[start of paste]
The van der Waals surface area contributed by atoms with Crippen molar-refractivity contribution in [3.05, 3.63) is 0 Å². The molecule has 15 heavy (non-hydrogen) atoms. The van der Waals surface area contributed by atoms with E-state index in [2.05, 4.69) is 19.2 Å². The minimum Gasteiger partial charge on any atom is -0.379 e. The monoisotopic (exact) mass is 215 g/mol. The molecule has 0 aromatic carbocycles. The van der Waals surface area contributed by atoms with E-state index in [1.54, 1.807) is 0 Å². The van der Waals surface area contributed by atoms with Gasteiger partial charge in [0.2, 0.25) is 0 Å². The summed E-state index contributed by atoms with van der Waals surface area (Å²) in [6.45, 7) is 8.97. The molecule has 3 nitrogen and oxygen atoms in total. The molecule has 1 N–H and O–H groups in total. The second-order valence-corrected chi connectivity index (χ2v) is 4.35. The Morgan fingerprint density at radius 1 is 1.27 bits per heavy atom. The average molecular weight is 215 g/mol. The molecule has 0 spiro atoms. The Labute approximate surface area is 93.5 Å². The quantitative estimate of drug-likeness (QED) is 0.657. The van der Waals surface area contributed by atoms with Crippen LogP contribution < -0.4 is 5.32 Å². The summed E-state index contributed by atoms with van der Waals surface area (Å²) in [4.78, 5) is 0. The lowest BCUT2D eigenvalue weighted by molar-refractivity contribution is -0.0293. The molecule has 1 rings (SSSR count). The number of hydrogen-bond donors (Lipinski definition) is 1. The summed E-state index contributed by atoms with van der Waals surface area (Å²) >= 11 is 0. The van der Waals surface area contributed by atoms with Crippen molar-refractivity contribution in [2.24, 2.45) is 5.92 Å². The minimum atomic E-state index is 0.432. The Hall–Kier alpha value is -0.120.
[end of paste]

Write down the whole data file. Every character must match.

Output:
The van der Waals surface area contributed by atoms with Crippen molar-refractivity contribution in [3.05, 3.63) is 0 Å². The molecule has 15 heavy (non-hydrogen) atoms. The van der Waals surface area contributed by atoms with E-state index in [2.05, 4.69) is 19.2 Å². The minimum Gasteiger partial charge on any atom is -0.379 e. The monoisotopic (exact) mass is 215 g/mol. The molecule has 0 aromatic carbocycles. The van der Waals surface area contributed by atoms with E-state index in [1.54, 1.807) is 0 Å². The van der Waals surface area contributed by atoms with Gasteiger partial charge in [0.2, 0.25) is 0 Å². The summed E-state index contributed by atoms with van der Waals surface area (Å²) in [6.45, 7) is 8.97. The molecule has 3 nitrogen and oxygen atoms in total. The molecule has 1 N–H and O–H groups in total. The second-order valence-corrected chi connectivity index (χ2v) is 4.35. The Morgan fingerprint density at radius 1 is 1.27 bits per heavy atom. The average molecular weight is 215 g/mol. The molecule has 0 spiro atoms. The Labute approximate surface area is 93.5 Å². The quantitative estimate of drug-likeness (QED) is 0.657. The van der Waals surface area contributed by atoms with Crippen LogP contribution < -0.4 is 5.32 Å². The summed E-state index contributed by atoms with van der Waals surface area (Å²) in [4.78, 5) is 0. The lowest BCUT2D eigenvalue weighted by molar-refractivity contribution is -0.0293. The molecule has 1 rings (SSSR count). The number of hydrogen-bond donors (Lipinski definition) is 1. The summed E-state index contributed by atoms with van der Waals surface area (Å²) >= 11 is 0. The van der Waals surface area contributed by atoms with Crippen molar-refractivity contribution in [2.24, 2.45) is 5.92 Å². The minimum atomic E-state index is 0.432. The Hall–Kier alpha value is -0.120.